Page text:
El misterio de la taberna “Blue Goose” de Burroughs

Seguramente todavía están traumatizados por aquella primera Carta del Yagé, donde William Burroughs hace un recorrido por los bajos fondos del Panamá de 1953. Todos sabemos dónde está el Hotel Colón y el Hospital Santo Tomás, pero la identidad de la taberna “Blue Goose” había permanecido envuelta en una bruma de misterio… ¡hasta ahora!

Recordemos el pasaje pertinente:

I had a magazine article with me describing a joint outside Panama City called the Blue Goose. ‘This is anything goes joint. Dope peddlers lurk in the men’s room with a hypo loaded and ready to go. Sometimes they dart out of a toilet and stick it in your arm without waiting for consent. Homosexuals run riot.’

The Blue Goose looks like a Prohibition era road house. A long one story building run down and covered with vines. I could hear frogs croaking from the woods and swamps around it. Outside a few parked cars, inside a dim bluish light. I remembered a prohibition era road house of my adolescence and the taste of gin rickeys in a mid west summer. (Oh my God! And the August moon in a violet sky and Billy Bradshinkel’s cock. How sloppy can you get?)

Immediately two old whores sat down at my table without being asked and ordered drinks. The bill for one round was $6.90. The only thing lurking in the men’s room was an insolent demanding lavatory attendant. I may add that far from running riot in Panama I never scored for one boy there. I wonder what a Panamanian boy would be like. Probably cut. When they say anything goes they are referring to the joint not the customers.

Hace un par de días tuve una epifanía. Salió en mi Instagram esta foto de @abdelitohtroy y de pronto todo hizo sentido.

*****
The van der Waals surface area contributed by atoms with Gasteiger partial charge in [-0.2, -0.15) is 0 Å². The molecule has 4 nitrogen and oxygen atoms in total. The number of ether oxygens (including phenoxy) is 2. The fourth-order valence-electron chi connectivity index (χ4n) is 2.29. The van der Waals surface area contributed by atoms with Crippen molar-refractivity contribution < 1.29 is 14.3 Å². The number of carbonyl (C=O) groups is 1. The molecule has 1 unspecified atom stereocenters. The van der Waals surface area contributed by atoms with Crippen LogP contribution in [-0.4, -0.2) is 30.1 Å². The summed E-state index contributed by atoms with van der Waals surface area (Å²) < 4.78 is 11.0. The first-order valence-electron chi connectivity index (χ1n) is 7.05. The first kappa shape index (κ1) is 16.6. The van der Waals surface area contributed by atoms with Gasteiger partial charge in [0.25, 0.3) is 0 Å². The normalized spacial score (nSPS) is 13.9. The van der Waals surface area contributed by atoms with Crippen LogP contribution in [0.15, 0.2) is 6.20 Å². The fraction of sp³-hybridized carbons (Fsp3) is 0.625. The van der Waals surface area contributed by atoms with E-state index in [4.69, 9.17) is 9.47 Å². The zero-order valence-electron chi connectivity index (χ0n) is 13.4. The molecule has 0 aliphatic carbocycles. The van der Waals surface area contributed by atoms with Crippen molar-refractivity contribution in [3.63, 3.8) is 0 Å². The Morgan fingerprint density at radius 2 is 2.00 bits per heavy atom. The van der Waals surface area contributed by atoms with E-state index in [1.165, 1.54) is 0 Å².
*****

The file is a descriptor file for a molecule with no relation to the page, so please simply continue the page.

¿Qué creen, la encontramos? ¿Habrá Burroughs leído mal el letrero, transformando Blue Grotto en Blue Goose? Las palabras Grotto y Goose se parecen lo suficiente para confundir a cualquier junkie. ¿O habrá sido un problema de transcripción/interpretación? La caligrafía de Burroughs era terrible, y todavía da de comer y pone a especular a sus editores.

Mi corazón me dice que sí es. La “Blue Goose” existe y funciona. ¿Se anima alguien a acompañarme a buscar hipodérmicas en el baño de hombres?

Ñapa 1: Le “gruta azul” à Panama, Photo d’époque de 1966—foto por Jean-Pierre Verhaege, marinero del BSL Rhin, que estuvo anclado en el puerto de Balboa entre el 23 y 26 de abril de 1966.

Ñapa 2: Más notas de Burroughs sobre Panamá, esta vez de la libreta-diario latinoamericana que compró Ohio State. Y dice:

July 17, Panama.

Ruins of 1910. Limed Trees – Wooden hospitals where people died in rows from yellow fever. Walked around with camera. People always know when you are taking their picture. Concept of soul loss. I was trying to get picture of young indian on boat. Such languid animal inocence. He knew i was trying to take his picture and would always look up just as I was swinging camera into position. [corrugated iron roofs, wheeling albatrosses.

Every cell vexes like junk sickness, what do I want from him? sitting leaning against the bow of the boat, idly scratching one shoulder — a long white scar on his right shoulder — looking up at me with a trace of sulkiness. Walked around, started cooking. Need to see Angelo again.

Photography. There is something obscene here, a desire to capture, imprison incorporate.

What persistent pimps in Panama. One stopped me chewing my ear off about a 15 year old girl. I told him. “She’s middle aged already. I want that 6 year old ass. Don’t try palming your old 14 year old bats off on me.”

Everyone here is telepathic on paranoid level. If you look at anyone he knows at once he is being observed and gives evidence of hostility and suspicion and restlessness.

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